I keep reading that The Oregonian's print circulation is declining because of shrinking advertising revenue. How can Willamette Week and the Portland Mercury afford to continue printing when they don't even charge a fee? 

—Paywalled in Portland

Oh, you know—it's the usual combination of international heroin trading and sex trafficking, augmented by a room in the basement where Satan himself spins fluoridated drinking water into gold for our benefit.

The issue of free vs. non-free papers is kind of a red herring. There's an old saying that a paper's newsstand price mostly goes to cover the expense of charging for the paper—advertising is where the real money is. While I can't speak for the Big O, this axiom still holds true at Willamette Week, provided you have a sufficiently expansive definition of the phrase "real money." Still, all that stuff was true in 1990.

What you really want to know, it seems to me, is how printed newspapers are holding up now, in an Internet-crowded media market. "Print advertising is still the primary source of income for Willamette Week, though that has certainly declined," says editor-in-chief (and my slightly scary boss) Mark Zusman. "Papers are each seeking their own path to try and restore the dollars lost over the past few years."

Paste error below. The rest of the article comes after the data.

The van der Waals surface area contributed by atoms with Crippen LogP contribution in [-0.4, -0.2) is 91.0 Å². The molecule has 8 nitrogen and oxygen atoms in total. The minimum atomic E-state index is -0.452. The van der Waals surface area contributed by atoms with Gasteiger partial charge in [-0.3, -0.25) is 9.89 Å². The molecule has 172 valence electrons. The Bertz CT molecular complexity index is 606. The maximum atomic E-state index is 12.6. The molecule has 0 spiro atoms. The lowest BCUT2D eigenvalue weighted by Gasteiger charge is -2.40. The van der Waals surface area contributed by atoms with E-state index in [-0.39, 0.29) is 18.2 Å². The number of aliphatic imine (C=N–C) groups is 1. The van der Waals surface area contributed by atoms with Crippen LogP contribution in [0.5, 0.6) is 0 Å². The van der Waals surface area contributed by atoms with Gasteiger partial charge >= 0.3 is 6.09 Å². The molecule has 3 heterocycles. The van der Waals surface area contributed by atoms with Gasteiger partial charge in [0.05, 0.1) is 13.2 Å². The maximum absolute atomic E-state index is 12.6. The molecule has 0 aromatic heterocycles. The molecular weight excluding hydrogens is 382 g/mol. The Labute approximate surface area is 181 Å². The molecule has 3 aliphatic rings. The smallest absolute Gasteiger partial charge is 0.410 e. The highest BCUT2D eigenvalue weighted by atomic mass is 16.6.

Basically, print is holding it together by following the same financial advice that your Uncle Clarence has been spouting at family gatherings for years: diversify, diversify, diversify! For WW, this includes promoting events like MusicFestNW. The Mercury is getting into the concert-ticketing racket. (Anything that gores the bloated ox of Ticketmaster is OK in my book.)

That said, our diversification does not actually include prostitution or drug rings. But if Satan is reading this, and really does want to spin gold in our basement—bubala, let's talk.

QUESTIONS? Send them to dr.know@wweek.com